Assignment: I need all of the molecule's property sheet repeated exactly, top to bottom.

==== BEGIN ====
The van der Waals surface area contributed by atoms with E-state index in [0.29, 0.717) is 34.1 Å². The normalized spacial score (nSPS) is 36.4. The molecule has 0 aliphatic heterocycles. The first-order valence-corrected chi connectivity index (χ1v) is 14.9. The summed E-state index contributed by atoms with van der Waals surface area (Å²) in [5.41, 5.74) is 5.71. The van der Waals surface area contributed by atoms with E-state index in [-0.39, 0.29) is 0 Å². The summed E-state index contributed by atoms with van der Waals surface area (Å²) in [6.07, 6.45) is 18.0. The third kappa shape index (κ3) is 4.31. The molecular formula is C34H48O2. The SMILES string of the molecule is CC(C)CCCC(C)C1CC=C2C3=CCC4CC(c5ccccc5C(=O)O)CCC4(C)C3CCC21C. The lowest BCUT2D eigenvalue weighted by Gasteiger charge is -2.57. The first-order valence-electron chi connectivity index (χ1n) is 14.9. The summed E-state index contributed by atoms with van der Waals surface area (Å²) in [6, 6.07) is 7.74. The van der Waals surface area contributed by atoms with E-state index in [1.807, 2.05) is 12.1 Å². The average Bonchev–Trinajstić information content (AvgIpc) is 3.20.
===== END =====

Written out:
The van der Waals surface area contributed by atoms with E-state index in [0.29, 0.717) is 34.1 Å². The normalized spacial score (nSPS) is 36.4. The molecule has 0 aliphatic heterocycles. The first-order valence-corrected chi connectivity index (χ1v) is 14.9. The summed E-state index contributed by atoms with van der Waals surface area (Å²) in [5.41, 5.74) is 5.71. The van der Waals surface area contributed by atoms with E-state index in [-0.39, 0.29) is 0 Å². The summed E-state index contributed by atoms with van der Waals surface area (Å²) in [6.07, 6.45) is 18.0. The third kappa shape index (κ3) is 4.31. The molecular formula is C34H48O2. The SMILES string of the molecule is CC(C)CCCC(C)C1CC=C2C3=CCC4CC(c5ccccc5C(=O)O)CCC4(C)C3CCC21C. The lowest BCUT2D eigenvalue weighted by Gasteiger charge is -2.57. The first-order valence-electron chi connectivity index (χ1n) is 14.9. The summed E-state index contributed by atoms with van der Waals surface area (Å²) in [6, 6.07) is 7.74. The van der Waals surface area contributed by atoms with E-state index in [1.807, 2.05) is 12.1 Å². The average Bonchev–Trinajstić information content (AvgIpc) is 3.20.